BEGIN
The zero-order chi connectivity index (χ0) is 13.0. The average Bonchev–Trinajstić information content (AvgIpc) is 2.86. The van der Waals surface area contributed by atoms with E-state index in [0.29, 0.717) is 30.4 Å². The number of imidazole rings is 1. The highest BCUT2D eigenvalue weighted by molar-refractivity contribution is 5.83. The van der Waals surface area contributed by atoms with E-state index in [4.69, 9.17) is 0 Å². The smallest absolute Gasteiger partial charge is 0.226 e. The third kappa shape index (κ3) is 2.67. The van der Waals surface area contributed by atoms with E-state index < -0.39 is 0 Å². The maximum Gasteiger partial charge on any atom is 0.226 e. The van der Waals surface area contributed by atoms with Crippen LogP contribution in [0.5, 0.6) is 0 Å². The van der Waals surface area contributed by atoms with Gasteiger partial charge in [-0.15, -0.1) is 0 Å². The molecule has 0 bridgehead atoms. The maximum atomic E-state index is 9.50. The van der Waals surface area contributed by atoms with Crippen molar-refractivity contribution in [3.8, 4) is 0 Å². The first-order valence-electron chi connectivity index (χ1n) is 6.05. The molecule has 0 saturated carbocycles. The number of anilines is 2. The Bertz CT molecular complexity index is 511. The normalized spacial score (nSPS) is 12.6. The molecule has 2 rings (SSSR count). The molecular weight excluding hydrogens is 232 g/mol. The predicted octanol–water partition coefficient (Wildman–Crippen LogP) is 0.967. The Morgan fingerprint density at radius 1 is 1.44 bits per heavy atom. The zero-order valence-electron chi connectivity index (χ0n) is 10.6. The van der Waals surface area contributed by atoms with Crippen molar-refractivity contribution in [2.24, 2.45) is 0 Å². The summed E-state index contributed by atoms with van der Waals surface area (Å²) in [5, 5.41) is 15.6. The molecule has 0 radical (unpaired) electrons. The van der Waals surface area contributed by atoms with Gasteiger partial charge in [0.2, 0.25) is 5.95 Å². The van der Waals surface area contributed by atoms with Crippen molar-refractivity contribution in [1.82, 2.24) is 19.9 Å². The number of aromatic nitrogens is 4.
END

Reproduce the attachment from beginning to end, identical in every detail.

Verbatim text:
The zero-order chi connectivity index (χ0) is 13.0. The average Bonchev–Trinajstić information content (AvgIpc) is 2.86. The van der Waals surface area contributed by atoms with E-state index in [0.29, 0.717) is 30.4 Å². The number of imidazole rings is 1. The highest BCUT2D eigenvalue weighted by molar-refractivity contribution is 5.83. The van der Waals surface area contributed by atoms with E-state index in [4.69, 9.17) is 0 Å². The smallest absolute Gasteiger partial charge is 0.226 e. The third kappa shape index (κ3) is 2.67. The van der Waals surface area contributed by atoms with E-state index < -0.39 is 0 Å². The maximum Gasteiger partial charge on any atom is 0.226 e. The van der Waals surface area contributed by atoms with Crippen LogP contribution in [0.5, 0.6) is 0 Å². The van der Waals surface area contributed by atoms with Gasteiger partial charge in [-0.15, -0.1) is 0 Å². The molecule has 0 bridgehead atoms. The maximum atomic E-state index is 9.50. The van der Waals surface area contributed by atoms with Crippen molar-refractivity contribution in [3.8, 4) is 0 Å². The first-order valence-electron chi connectivity index (χ1n) is 6.05. The molecule has 0 saturated carbocycles. The number of anilines is 2. The Bertz CT molecular complexity index is 511. The normalized spacial score (nSPS) is 12.6. The molecule has 2 rings (SSSR count). The molecular weight excluding hydrogens is 232 g/mol. The predicted octanol–water partition coefficient (Wildman–Crippen LogP) is 0.967. The Morgan fingerprint density at radius 1 is 1.44 bits per heavy atom. The zero-order valence-electron chi connectivity index (χ0n) is 10.6. The van der Waals surface area contributed by atoms with Crippen molar-refractivity contribution in [2.24, 2.45) is 0 Å². The summed E-state index contributed by atoms with van der Waals surface area (Å²) in [5, 5.41) is 15.6. The molecule has 0 radical (unpaired) electrons. The van der Waals surface area contributed by atoms with Gasteiger partial charge in [0.2, 0.25) is 5.95 Å². The van der Waals surface area contributed by atoms with Crippen molar-refractivity contribution in [1.82, 2.24) is 19.9 Å². The number of aromatic nitrogens is 4.